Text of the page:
Falk maintains targeted freeze on hiring and spending to year end; Takes additional steps to further hold the line on spending.
Dane County Executive Kathleen Falk today said that, due to the loss of $8.6 million in state funds caused by the state’s budget crisis, the county faces a grim task in building a 2004 county budget.
“Despite this grim news, we’re going to face it head on--preserving our priorities and controlling spending,” said Falk.
This year, Dane County must deal with another $1 million in cuts, and in 2004 the cuts total over $7.6 million.
Counties are particularly hard hit by the state budget because counties provide human services, such as W-2, services for children at risk, child care, mental health, nursing homes, services for persons with disabilities, the elderly, and families in crisis. Human services make up about half of the county’s nearly $400 million budget.
“While the $1.6 million shared revenue cut to our county is significant, it pales in comparison to the $5.5 million in state cuts to our human services,” said Falk. Many programs, for instance services to developmentally disabled children, are mandated by the state, but provide insufficient dollars to deliver the services. Therefore, the county must pick up the costs on the county tax levy.
“The good news is that our department heads, managers and staff are working hard to control costs,” said Falk. “Almost all are finding additional efficiencies and coping with frozen positions.”
Additional good news, Falk said, is that the cost-saving measures she implemented in March, when the state budget was introduced, have been effective. Targeted freezes on hiring and other spending efforts to increase some human service revenues were projected to save $1.7 million by year-end. Falk now expects those cost-saving measures to save over $2 million.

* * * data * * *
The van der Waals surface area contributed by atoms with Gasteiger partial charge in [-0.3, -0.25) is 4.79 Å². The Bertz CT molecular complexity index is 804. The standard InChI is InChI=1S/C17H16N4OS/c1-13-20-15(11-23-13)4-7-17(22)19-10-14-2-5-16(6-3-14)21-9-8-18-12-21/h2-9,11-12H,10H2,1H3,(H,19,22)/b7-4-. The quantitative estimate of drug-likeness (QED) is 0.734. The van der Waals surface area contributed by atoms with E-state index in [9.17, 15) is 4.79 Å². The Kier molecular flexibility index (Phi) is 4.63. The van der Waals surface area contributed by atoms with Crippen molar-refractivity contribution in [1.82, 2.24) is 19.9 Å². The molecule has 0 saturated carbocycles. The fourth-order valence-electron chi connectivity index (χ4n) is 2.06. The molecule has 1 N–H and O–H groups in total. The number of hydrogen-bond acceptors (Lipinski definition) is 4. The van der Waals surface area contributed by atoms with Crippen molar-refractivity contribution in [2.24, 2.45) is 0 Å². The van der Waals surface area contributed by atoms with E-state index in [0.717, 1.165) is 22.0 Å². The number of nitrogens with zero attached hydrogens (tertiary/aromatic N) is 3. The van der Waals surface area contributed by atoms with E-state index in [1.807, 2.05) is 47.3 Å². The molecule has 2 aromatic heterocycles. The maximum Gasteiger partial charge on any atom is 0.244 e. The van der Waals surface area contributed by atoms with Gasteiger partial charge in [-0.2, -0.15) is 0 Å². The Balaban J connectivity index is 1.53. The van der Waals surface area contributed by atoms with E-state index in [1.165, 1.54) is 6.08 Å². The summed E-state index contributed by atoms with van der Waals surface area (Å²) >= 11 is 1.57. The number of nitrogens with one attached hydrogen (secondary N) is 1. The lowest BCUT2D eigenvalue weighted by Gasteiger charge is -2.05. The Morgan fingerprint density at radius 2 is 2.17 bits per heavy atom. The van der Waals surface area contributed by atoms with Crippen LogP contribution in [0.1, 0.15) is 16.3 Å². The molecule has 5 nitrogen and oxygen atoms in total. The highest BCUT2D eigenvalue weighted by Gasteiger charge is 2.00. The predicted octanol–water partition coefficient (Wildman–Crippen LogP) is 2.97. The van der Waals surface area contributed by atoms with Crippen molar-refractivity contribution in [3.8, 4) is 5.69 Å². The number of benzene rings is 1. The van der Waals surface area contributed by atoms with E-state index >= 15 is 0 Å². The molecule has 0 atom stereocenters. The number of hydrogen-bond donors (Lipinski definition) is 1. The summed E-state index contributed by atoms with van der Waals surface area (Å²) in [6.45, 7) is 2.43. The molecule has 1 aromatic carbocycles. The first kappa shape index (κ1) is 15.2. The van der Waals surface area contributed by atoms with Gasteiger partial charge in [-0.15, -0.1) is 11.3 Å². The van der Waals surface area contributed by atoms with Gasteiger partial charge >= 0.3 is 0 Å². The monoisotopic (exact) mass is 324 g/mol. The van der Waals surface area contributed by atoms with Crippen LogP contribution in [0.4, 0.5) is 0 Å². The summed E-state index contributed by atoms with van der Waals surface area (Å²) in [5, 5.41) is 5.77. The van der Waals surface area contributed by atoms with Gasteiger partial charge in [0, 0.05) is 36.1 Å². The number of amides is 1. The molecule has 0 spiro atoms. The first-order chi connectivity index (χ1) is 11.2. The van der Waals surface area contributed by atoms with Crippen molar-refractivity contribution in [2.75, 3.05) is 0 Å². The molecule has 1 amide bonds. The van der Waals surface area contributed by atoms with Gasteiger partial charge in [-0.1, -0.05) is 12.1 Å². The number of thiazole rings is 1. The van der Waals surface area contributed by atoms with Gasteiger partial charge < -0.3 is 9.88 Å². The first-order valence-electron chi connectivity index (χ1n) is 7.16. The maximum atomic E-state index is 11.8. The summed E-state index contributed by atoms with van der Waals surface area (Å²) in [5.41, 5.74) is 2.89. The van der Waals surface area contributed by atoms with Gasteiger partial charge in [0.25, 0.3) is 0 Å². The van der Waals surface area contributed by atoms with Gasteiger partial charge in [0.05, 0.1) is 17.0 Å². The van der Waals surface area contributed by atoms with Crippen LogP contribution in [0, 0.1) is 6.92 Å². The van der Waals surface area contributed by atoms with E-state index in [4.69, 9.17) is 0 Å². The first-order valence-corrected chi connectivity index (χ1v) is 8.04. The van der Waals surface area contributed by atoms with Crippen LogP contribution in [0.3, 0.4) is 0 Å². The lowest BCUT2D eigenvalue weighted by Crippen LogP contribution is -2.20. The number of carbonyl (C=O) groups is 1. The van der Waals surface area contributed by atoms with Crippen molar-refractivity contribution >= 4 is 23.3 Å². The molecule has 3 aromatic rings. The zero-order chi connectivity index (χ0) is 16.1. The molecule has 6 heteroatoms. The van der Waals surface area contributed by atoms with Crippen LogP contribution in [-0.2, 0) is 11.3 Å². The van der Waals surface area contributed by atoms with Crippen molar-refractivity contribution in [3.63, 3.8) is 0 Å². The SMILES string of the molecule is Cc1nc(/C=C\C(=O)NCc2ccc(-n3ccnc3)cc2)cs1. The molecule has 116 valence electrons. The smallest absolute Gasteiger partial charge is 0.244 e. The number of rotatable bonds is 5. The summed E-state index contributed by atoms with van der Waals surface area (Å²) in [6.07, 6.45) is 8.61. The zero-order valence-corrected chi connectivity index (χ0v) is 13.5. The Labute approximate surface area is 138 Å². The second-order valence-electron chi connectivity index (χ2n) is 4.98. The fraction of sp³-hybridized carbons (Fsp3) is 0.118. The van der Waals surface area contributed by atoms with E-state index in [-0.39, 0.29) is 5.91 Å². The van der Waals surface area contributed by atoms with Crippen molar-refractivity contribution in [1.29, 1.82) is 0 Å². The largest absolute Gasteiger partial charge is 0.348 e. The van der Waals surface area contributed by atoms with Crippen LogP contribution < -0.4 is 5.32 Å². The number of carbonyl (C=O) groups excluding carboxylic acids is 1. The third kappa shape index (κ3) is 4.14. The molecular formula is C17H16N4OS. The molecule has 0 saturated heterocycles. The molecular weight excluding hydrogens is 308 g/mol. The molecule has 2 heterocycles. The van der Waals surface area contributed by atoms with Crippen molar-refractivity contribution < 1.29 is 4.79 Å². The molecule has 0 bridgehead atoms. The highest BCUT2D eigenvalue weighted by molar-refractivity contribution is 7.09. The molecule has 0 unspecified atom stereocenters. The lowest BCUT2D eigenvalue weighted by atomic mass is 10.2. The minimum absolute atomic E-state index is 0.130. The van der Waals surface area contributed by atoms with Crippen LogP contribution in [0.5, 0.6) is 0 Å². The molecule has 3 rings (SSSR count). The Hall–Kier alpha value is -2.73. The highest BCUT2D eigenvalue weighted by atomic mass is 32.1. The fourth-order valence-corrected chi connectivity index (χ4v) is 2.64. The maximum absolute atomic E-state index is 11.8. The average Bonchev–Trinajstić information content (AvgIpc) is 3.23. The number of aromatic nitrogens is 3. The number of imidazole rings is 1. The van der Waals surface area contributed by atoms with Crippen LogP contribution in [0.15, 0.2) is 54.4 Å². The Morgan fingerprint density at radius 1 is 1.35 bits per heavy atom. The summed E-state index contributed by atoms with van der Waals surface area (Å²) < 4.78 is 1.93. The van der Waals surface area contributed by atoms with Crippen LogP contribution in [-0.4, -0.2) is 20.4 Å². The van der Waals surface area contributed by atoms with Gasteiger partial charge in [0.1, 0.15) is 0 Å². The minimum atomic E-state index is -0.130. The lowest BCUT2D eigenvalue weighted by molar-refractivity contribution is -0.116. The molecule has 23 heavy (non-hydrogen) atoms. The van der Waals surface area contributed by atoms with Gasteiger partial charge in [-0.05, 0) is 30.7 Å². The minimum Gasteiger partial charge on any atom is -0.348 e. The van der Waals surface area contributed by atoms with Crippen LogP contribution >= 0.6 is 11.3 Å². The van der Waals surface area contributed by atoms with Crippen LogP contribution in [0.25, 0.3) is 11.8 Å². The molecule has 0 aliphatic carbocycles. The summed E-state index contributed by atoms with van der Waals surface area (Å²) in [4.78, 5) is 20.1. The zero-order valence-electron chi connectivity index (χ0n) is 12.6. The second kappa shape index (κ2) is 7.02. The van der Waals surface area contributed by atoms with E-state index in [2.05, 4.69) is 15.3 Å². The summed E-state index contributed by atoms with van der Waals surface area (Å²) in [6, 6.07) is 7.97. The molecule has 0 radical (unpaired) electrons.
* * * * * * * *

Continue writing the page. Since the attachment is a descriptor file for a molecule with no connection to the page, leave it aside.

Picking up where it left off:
She credits county employees with helping out by a number volunteering to take unpaid leave.
In light of the severe state budget cuts, and the probability of lagging sales taxes, Falk said the targeted hiring and spending freezes will be maintained and, in addition, she announced two other steps:
· All future hiring, at least through the end of 2003, be done on an internal basis if at all possible. This approach, she said, preserves the number of vacancies, which maintains salary savings, gives more flexibility for preserving employment opportunities for staff if a lay-off is required, and provides opportunity for advancement for county employees.
· A request that the Dane County Board re-open the early retirement option from August 21 through October 31, giving a 25 percent increase in the sick leave conversion benefit as an enticement to retire early.
In addition, Falk said it is essential that county department heads submit proposed 2004 budgets that include the budget reductions that she set in her requirements given to them in May. These reductions range from 2 percent to 13 percent of their prior year’s budget.
Falk delivers her executive budget to the County Board on October 1.
“The services we offer to citizens, in public safety and human services, in particular, are absolutely critical. Yet, property taxes are high and, in this day and age, regressive,” said Falk. “In my view, my job is to maintain vital services and control taxes. That is what I intend to do.”
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There are 3 attachments: Memo to County Board Supervisors & Department Heads; 2003 Impacts from State Budget; and Savings Initiatives Status Report